The inflation electorate will hold Biden and Democrats accountable at midterms

If you are under 60, you had never experienced this in your life. 

It’s inflation.

It haunted us in the 70s, but we banished it until today. It’s far more pernicious than any tax, hitting lower income folks and seniors in their retirement, robbing them of their purchasing power and destroying their savings. It is visible almost everywhere, at the gas stations and the supermarkets. It is no surprise that the midterm elections and possibly even the next presidential election will turn on this one issue.

In 1980, Ronald Reagan won the presidency by convincing people that America could not stand four more years of President Jimmy Carter’s economic policies, though in fairness the problem started in the Nixon and Ford administrations. It would be solved by a combination of higher interest rates and then pro-growth policies that renewed Americans’ faith in their country and in a future for their kids.

Next week the Federal Reserve will again decide whether they will raise interest rates 0.75 percent or begin to moderate its policies. By the Fed’s own estimates, their policies, if carried out will cost about 1.5 million Americans their jobs. An unelected body of economists will make the decision on whether to cost people jobs or save retirees’ nest eggs. It’s like chemotherapy for the economy – it may work, but at a difficult cost.


Most Americans blame Joe Biden and the Democrats for the problems we are facing today. In the October Harvard CAPS-Harris Poll, 55 percent of voters, including 42 percent of Democrats, blamed Biden for inflation. They believe that the “American Rescue Plan” was too much government spending at the moment the economy was recovering from the pandemic and the result was to let the inflation genie out of the bottle again. Whether that is in fact true is something economists will no doubt debate, but former Treasury Secretary Larry Summers accurately predicted the impact of the bill and warned of its effect. 

The electoral impact of this issue is singularly powerful. We define ‘the inflation electorate’ as the 25 percent of respondents in September’s Harvard-Harris Poll who say that inflation is their number one concern for the midterms and that their personal financial situation is worsening. Nearly half these voters are Democrats or Independents but the Congressional generic ballot among them favors the Republicans by a lopsided 69 percent to 31 percent. It is in my view that inflation and its impact is the key factor giving Republicans the clear edge in these midterms.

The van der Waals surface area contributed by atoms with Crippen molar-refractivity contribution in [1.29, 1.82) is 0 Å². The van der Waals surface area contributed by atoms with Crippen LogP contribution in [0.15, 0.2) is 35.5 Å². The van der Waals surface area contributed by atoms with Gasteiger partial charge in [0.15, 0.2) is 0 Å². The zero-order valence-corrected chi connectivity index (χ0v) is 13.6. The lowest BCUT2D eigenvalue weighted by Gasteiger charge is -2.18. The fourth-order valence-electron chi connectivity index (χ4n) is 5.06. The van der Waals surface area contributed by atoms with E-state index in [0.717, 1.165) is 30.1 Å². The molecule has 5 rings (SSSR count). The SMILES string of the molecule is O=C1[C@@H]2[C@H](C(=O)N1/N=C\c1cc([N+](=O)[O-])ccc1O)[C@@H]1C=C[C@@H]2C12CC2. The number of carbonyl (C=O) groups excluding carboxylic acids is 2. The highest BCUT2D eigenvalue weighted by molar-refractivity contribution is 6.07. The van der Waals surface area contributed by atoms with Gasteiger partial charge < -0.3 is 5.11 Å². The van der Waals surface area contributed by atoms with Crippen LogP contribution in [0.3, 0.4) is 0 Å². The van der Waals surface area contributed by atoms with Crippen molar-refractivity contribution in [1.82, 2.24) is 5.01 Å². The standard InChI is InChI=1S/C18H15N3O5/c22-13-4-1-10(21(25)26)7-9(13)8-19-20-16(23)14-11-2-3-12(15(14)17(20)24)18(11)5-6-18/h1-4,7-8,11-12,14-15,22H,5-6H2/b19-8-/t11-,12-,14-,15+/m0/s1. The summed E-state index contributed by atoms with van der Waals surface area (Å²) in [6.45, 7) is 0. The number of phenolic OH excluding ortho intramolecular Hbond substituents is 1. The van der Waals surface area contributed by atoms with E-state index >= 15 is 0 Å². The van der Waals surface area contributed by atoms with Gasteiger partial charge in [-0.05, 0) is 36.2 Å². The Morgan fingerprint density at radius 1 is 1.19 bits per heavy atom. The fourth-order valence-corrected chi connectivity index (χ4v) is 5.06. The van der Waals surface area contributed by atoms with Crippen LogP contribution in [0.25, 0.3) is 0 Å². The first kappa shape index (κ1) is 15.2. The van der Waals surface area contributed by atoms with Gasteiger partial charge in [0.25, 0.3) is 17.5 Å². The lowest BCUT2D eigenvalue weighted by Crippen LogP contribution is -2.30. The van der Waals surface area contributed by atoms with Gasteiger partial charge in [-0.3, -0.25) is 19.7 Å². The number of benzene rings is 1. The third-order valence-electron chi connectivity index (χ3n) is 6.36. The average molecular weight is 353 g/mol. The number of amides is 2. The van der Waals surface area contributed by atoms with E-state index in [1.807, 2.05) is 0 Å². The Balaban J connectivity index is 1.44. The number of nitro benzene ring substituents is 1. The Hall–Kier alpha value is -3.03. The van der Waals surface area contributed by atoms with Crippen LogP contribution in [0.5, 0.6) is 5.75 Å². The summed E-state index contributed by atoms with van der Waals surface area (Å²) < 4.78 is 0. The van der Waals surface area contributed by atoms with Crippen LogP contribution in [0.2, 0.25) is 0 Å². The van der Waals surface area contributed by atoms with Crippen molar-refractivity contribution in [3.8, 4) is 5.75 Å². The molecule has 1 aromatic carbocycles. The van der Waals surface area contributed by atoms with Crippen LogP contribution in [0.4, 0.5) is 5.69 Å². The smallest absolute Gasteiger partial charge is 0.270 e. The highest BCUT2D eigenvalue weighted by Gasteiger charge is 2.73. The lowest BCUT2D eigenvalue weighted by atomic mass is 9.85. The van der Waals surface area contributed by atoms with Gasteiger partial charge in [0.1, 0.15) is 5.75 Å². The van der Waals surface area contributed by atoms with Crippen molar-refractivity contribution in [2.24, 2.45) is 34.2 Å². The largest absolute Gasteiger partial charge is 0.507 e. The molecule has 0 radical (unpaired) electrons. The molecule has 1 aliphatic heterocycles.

When asked in recent polling whether voters believed the cure for inflation should be higher taxes or lower government spending, the voters chose a smaller government. Sixty-seven percent of voters said they are more likely to vote for a candidate who supports addressing inflation by reducing federal government spending, according to the NBC News poll. Many may recall the most famous line of Bill Clinton’s 1996 State of the Union: “The era of big government is over.” The last few years have been more like the old Jack Nicholson horror movie in which he declares “I’m back!” And so today government is bigger than ever and even record tax receipts cannot cover the trillions of dollars of new spending.

Voters see through the title of the “Inflation Reduction Act.” Sixty percent of the inflation electorate believe that the bill will in fact cause more inflation, according to the Harris Poll. On top of that Biden has put through a student debt reduction plan that is estimated to spend somewhere between $400 and $700 billion. When we asked the inflation voters how they felt about this plan, 11 percent of them said that the debt relief will help them personally, and 52 percent said the plan makes them less likely to vote Democratic. 


It is time for smart politicians, whether they be Democrat or Republican, to go back to the basics of fiscal responsibility as the linchpin of financial security for this and future generations. There is no longer any talk of Modern Monetary Theory that suggested sky-high deficits were sustainable without damaging the economy. Seventy-seven percent of Americans, including majorities of Democrats and Republicans, think the U.S. needs a balanced budget resolution to prevent government debt and the deficit from getting out of hand, according to a July 2022 HarrisX survey. The public seems ti have a clearer idea than the politicians about how to fix things.

Bidenomics has failed the American people. In the Harris Poll, over 65 percent see the economy as heading in the wrong direction, and 57 percent see their own personal situation as worsening. The midterms will almost certainly bring a Republican House, but that alone will not solve the problem. The midterms will also mark the beginning of the next presidential campaign, and the next president will undoubtedly be the one who has a credible plan for restoring prosperity to America after the mess that has been created. That road likely starts with putting America back on the path to a budget balanced according to our values.


Inflation is far more pernicious than any tax, and most Americans blame Joe Biden and the Democrats.

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